• Lumps
  • Labored breathing
  • Severe lethargy
  • Pale gums 
  • Consistent lameness 

Richard Pitcairn DVM PhD

Author (with Susan Pitcairn) of Natural Health for Dogs and Cats. Founder of The Pitcairn Institute of Veterinary Homeopathy

Dr Pitcairn says that finding a bump or enlargement is often the most likely way you’ll detect a tumor. Watch for non-specific signs your dog isn’t feeling well … like:

  • Lack of appetite
  • Unexplained weight loss and wasting … called cancer cachexia. This can happen in late stage cancer, or in dogs treated with chemotherapy

Ian Billinghurst BVSc

Creator of the BARF Diet. Author of Pointing The Bone At Cancer; Give Your Dog a Bone, Grow Your Pups With Bones and The BARF Diet.

Dr Bilinghurst explains … “cancer is the master of mimicry.” Apart from obvious surface lumps and bumps, other signs include. 

  • Weeping sores that don’t heal
  • Lameness that won’t go away
  • Neurological signs that don’t improve with treatment

Or, says Dr Billinghurst, it could mean something else entirely …

“The trouble is with the more insidious cancers that pretend to be something else. By the time they’re diagnosed, it’s often too late.”

Dr Ian Billinghurst

Like Dr Pitcairn, Dr Billinghurst warns of one telling sign of cancer at an advanced stage. It’s cancer cachexia – the wasting cancer syndrome.

“Now we watch helplessly as the cruelly futile medical merry-go-round accepts another rider.”

RELATED: Read Dr Billinghurst’s opinion on chemo and radiation therapy for dogs with cancer … 

Dee Blanco DVM

Homeopathic veterinarian at DrDeeBlanco

Dr Blanco notes that emaciation is a common sign of cancer … especially if it happens rapidly. Undiagnosable disease is often a warning sign. If your dog needs a lot of complex, invasive, expensive diagnostics … that could suggest cancer. Statistically, any dog over six years old is at risk for cancer, especially if they’re …

  • Eating a commercial diet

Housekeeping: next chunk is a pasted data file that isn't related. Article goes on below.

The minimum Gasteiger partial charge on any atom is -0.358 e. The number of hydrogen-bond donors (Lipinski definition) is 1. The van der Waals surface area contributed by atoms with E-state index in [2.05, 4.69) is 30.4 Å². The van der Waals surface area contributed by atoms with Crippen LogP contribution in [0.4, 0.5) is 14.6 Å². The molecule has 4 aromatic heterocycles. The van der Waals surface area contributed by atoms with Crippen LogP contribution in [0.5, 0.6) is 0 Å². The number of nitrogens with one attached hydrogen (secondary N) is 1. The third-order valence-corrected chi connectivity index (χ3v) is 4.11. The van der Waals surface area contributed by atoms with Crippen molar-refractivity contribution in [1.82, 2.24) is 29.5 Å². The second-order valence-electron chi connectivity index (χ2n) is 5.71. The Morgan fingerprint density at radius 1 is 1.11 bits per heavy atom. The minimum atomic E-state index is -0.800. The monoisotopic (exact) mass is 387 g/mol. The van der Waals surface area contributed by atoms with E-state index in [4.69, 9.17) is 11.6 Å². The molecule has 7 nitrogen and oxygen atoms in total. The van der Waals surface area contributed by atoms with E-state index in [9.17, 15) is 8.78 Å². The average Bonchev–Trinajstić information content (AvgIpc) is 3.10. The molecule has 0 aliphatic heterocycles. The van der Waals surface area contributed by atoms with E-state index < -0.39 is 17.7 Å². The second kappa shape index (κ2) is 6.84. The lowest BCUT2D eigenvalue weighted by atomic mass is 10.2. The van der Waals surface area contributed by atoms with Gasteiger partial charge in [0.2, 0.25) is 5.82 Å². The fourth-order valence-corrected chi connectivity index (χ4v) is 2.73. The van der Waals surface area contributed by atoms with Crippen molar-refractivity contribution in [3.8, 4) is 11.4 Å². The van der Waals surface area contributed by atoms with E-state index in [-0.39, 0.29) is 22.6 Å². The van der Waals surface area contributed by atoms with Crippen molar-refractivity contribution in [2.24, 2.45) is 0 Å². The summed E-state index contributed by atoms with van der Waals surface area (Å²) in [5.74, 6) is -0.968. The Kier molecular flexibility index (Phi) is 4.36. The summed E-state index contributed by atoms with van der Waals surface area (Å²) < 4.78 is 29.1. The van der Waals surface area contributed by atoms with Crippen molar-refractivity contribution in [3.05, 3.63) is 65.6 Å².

• Receiving frequent vaccinations and drugs 
  • Exposed to pesticides and other toxins

Patricia Jordan DVM

Author of Vaccinosis – The Mark Of The Beast Hidden In Plain Sight.

Dr Jordan advises watching for any changes in your dog after vaccination. 

“In my experience … common signs of cancer like lumps and lameness often follow vaccination.”

Other signs may include …

  • Weight loss
  • Coughing
  • Bleeding from the nose (nasal cancer)
  • Bulging eyes (tumor behind the eyes)

Be especially aware if you vaccinate or use pharmaceutical drugs regularly. Also, if you’re a smoker… secondhand smoke can affect your dog … even if you smoke outdoors! All these things can increase the likelihood your dog will develop cancer.

Judy Jasek DVM

Holistic vet at Animal Healing Arts

Dr Jasek treats a lot of cancer cases holistically. She explains that she tries not to take an “attack the cancer” or “seek and destroy” approach.  Instead her goal is to support the patient, keep the cancer from growing … and keep a good quality of life. And she applies this positive, supportive approach … no matter what kind of cancer the pet has. Here are some things to keep an eye on …

  • Lumps or unexplained swelling.
  • Behavioral changes.
  • Not eating.
  • Digestive changes, frequent diarrhea or vomiting.
  • Abnormal bleeding (in vomit, stool, or nasal discharges).
  • Sudden lethargy – even if your dog is getting older.
  • Dogs with itchy skin ­ – another sign of chronic inflammation.
  • Any chronic problem – means your dog’s body isn’t functioning normally.
  • Enlarged lymph nodes.
  • Don’t ignore symptoms and let them go on. Especially avoid using drugs to suppress symptoms. This is just a Band-Aid and will lead to deeper problems.
  • Be especially alert to changes if your dog is … over-vaccinated, eats kibble, or gets pharmaceutical heartworm, flea and tick meds.

If you want to be more proactive … 

  • Monitor bloodwork – this is tricky because changes can mean many things. But follow up on issues like elevated calcium, white blood count or lymphocytes … or very low blood glucose.
  • Check for inflammatory markers – any time the body is inflamed, it predisposes your dog to cancer. All disease begins with inflammation. VDI is a lab that offers tests for various wellness markers, including …
    • Inflammatory markers like C-reactive protein
    • Vitamin D levels
    • Vitamin B12 levels
    • Cancer risk assessment

Now you have some professional opinions from top holistic vets on how to monitor your dog for signs of cancer. Keep an eye on your dog’s health and follow up on any significant changes.